Being a marine based product ,and having the ability to absorb toxins, there is a risk of ingesting metals that may have been previously absorbed by the algae in the water, so it is important to verify where they are from and where they were cultivated, preferably from an organic source or by bio cultivation. Don’t panic though, it’s about choosing quality food; the same as when you buy fish, fruits and / or vegetables, where you look for suppliers that follow appropriate farming and cultivation practices in order to control the content of heavy metals and pesticides.
Finally, it is important to understand that all excess is bad, and the consumption of these ‘sea vegetables’ is NO exception. Consuming these kinds of foods excessively can affect thyroid function (a change known as goiter) due to its high levels of iodine. Although this change is not common in Japan, where the consumption of algae is important. The Scientific Committee of the Spanish Agency for Food Safety and Nutrition (AESAN) recommends that in Spain we consume Algae moderately.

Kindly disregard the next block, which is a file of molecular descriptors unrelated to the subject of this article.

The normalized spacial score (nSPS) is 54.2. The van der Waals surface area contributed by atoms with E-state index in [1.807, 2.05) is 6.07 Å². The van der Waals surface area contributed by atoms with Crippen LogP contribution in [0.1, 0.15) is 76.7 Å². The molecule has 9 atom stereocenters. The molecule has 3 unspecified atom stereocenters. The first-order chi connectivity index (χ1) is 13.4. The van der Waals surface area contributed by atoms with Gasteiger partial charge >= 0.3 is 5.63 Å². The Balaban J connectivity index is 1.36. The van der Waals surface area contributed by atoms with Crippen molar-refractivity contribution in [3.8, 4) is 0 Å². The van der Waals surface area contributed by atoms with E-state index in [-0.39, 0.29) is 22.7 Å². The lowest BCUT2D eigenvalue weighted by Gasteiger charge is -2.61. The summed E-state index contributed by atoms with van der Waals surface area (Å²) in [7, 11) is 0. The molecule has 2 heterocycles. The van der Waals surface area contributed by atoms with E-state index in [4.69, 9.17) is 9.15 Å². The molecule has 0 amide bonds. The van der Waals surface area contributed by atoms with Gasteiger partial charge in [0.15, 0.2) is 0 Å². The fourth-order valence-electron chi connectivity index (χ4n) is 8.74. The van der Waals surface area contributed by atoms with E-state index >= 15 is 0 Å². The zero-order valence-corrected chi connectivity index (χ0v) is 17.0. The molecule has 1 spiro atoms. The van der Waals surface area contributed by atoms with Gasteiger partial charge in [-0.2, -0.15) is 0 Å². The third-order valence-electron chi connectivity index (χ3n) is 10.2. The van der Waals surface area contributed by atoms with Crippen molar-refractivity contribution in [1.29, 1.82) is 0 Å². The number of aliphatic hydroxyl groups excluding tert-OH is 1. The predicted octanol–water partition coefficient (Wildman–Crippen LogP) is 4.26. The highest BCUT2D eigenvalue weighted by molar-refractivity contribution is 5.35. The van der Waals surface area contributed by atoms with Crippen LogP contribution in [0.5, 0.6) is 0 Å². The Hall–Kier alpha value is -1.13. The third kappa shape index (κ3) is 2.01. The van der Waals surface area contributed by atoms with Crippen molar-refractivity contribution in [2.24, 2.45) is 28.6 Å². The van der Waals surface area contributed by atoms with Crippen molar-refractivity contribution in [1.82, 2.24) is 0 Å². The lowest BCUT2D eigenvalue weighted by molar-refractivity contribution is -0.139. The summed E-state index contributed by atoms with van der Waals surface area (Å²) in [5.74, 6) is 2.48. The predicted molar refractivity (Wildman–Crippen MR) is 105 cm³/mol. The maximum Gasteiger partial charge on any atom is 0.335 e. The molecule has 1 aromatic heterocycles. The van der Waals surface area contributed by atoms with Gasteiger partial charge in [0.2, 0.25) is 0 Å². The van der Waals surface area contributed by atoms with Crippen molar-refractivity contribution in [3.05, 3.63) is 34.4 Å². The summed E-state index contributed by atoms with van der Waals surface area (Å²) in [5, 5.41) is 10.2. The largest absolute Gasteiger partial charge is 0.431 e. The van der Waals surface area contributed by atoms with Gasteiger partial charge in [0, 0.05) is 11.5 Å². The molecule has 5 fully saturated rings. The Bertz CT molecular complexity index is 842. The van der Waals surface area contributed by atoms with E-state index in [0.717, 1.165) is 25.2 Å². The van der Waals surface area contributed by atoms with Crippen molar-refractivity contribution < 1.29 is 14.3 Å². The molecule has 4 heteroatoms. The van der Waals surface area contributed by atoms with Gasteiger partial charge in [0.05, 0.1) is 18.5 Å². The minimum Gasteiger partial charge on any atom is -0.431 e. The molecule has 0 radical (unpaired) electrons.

Globalization has allowed us to get to know other cultures and even bring them into our homes through exotic ingredients like edible seaweeds. Moreover, it has allowed us to bring good health foods into our kitchens, which help us to improve our lifestyle. In addition to providing us nutrients and bioactive ingredients, edible algaes have wonderful culinary properties, which make, including them into your diet just another way to expand the path that leads you to living a better, healthier life.